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Prime Minister Justin Trudeau and South Korean President Yoon Suk Yeol are seen before a meeting in his office on Parliament Hill, in Ottawa, on Sept. 23.Adrian Wyld/The Canadian Press

Prime Minister Justin Trudeau condemned what he called “sham” referendums under way in Russian-occupied territories in Ukraine, saying the votes are a way for the Kremlin to legitimize its seizure of Ukrainian lands.

“The situation we are facing now with these sham referendums going on in eastern and southern Ukraine right now is extraordinarily worrisome,” Mr. Trudeau said during a Friday news conference in Ottawa with South Korean President Yoon Suk Yeol.

Mr. Trudeau said the Kremlin is holding the referendums in the occupied regions of Luhansk, Donetsk, Zaporizhzhia and Kherson so Moscow can accuse Ukrainians of invading Russia when their military forces attempt to take back villages and cities.

The Prime Minister said the referendums are a “flagrant violation” of international norms, and he called on the world to stand together in solidarity with Ukraine.

The South Korean leader and Mr. Trudeau also discussed the challenges presented by an increasingly combative China. Both countries are in the process of developing their own Indo-Pacific strategies. The region, which stretches from North America to India’s west coast, is expected to be a centre of economic growth for decades.

“For too long China and other autocracies have been able to play off neighbours and friends against each other by offering bits of access to their markets ... and the time is now where we actually look to co-ordinate strategically,” Mr. Trudeau said.

He added that Western democracies, particularly those in the Indo-Pacific, should co-operate with China on issues such as climate change, and compete with the country on trade.

Mr. Trudeau also signalled that Canada will be much more outspoken in rebuking China for its human rights abuses, particularly against its Uyghur Muslim minority.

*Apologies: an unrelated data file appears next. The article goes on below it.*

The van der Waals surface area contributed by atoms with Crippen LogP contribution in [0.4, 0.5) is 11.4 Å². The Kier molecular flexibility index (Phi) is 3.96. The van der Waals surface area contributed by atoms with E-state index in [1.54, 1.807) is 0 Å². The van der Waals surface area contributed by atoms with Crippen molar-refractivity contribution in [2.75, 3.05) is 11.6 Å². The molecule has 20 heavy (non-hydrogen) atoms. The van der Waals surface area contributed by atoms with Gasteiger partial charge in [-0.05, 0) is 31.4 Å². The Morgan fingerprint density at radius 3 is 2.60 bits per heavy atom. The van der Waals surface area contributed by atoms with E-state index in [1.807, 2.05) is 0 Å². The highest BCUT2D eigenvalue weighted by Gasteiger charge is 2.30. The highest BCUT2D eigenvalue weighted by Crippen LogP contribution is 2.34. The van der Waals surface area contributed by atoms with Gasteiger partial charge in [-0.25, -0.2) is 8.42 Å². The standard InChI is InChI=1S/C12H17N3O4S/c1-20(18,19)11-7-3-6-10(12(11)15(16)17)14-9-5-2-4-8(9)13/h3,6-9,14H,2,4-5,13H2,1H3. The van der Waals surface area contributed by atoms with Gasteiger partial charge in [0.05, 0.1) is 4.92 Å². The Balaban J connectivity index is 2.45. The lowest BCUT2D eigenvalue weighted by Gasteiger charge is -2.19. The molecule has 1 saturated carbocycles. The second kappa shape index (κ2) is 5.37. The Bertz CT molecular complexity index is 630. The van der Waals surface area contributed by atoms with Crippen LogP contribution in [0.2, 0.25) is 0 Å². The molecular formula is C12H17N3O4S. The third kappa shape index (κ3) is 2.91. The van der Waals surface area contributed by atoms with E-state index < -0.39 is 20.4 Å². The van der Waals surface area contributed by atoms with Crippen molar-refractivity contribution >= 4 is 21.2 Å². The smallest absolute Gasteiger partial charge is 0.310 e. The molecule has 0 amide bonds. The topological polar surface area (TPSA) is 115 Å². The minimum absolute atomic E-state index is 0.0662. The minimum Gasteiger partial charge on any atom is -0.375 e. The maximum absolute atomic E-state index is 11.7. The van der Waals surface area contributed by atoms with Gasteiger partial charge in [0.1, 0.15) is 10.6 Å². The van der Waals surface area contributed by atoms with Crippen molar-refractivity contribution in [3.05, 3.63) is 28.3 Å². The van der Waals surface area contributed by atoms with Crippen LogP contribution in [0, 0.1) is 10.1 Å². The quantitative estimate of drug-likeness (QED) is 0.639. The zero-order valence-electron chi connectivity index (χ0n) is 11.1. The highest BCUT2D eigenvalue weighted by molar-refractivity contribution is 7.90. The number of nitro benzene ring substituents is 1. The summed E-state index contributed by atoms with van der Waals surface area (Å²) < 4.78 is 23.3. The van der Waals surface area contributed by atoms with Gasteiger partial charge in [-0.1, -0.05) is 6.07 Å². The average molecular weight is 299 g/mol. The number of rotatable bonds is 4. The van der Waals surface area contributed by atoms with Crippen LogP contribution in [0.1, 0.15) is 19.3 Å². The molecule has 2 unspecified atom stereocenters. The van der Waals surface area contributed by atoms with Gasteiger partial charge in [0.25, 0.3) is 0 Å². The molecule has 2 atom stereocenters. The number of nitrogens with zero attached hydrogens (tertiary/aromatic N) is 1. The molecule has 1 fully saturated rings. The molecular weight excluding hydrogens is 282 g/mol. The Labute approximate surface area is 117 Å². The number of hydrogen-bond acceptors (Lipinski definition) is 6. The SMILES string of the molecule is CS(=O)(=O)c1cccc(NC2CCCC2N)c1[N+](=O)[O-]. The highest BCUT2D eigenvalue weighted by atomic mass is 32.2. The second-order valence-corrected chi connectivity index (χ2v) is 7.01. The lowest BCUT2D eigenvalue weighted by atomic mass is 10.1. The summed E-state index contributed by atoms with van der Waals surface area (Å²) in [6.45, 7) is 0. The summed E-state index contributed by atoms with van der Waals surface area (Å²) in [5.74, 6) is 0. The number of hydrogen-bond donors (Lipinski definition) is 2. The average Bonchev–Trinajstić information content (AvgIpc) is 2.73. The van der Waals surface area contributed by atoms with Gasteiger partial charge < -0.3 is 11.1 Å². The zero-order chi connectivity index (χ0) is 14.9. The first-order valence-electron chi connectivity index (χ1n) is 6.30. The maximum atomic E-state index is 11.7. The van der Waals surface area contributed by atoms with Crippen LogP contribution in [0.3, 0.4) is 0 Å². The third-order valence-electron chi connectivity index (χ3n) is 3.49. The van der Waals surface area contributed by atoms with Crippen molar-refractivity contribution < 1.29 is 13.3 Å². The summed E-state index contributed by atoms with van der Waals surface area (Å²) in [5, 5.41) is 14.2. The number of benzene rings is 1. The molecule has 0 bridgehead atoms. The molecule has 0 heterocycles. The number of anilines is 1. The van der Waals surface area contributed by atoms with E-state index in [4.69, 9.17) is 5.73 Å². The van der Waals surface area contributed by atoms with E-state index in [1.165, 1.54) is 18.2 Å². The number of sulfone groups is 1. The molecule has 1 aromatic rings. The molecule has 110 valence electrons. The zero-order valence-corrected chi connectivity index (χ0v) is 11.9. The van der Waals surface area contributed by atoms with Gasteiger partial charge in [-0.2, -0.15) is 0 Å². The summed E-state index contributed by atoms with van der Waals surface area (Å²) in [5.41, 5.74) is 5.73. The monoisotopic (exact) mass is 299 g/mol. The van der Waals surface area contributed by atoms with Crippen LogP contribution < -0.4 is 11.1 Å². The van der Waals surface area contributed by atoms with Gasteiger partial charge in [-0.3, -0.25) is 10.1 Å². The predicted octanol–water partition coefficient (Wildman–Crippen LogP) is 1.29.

“There are areas where we are going to need to challenge China on human rights, on respect of the international rules-based order, and doing that in a nuanced approach,” he said.

Also on Friday, he announced that he has appointed diplomat Jennifer May as Canada’s ambassador to China, with a mandate to speak out on human rights and the rule of law. The past two ambassadors to China – former cabinet minister John McCallum and corporate executive Dominic Barton – were criticized by parliamentarians for soft-pedalling Beijing’s human rights record.

In his remarks, President Yoon did not directly mention China, but he spoke about the need for South Korea to secure supplies of Canadian critical minerals to bolster its semiconductor industry and help its auto manufacturing sector transition to electric vehicles. Korea is home to two of the world’s largest automakers, Hyundai Motor Co. and Kia Corp.

China has become a world leader in controlling supplies of critical minerals. Fearing Beijing could cut supplies at some point – as Russia has done with energy to Europe – South Korea, the United States, Germany and Japan are looking to Canada as an alternative source of the materials, which are necessary for manufacturing a variety of high-tech devices.

Mr. Yoon told reporters Korean businesses are keen to buy Canadian rare earth minerals, and to co-operate in the development of artificial intelligence.

The Canadian government is in the final stages of putting together its Indo-Pacific strategy, which is expected to stress the importance of widening the circle of possible trading partners in the region, and of boosting security and international assistance. This would have the effect of lessening Canada’s dependence on China.

The idea of the Indo-Pacific is a strategic shift, first championed by Japan and embraced by Australia and the U.S. The purpose of the concept is to build common cause between India and neighbours that have burgeoning middle-class populations and a shared interest in addressing China’s growing influence in the region, and who also fear Beijing’s militarization of the South China Sea and other ocean trade routes.

Foreign Affairs Minister Mélanie Joly is expected to present the strategy to the federal cabinet in October, before Mr. Trudeau travels to the Asia-Pacific Economic Cooperative summit in Thailand the next month.

Many of Canada’s major allies, including other Group of Seven countries, have already formulated their own Indo-Pacific strategies. The U.S. Indo-Pacific policy says China is using all of its economic, military, technological and diplomatic might to become the dominant player in the region.

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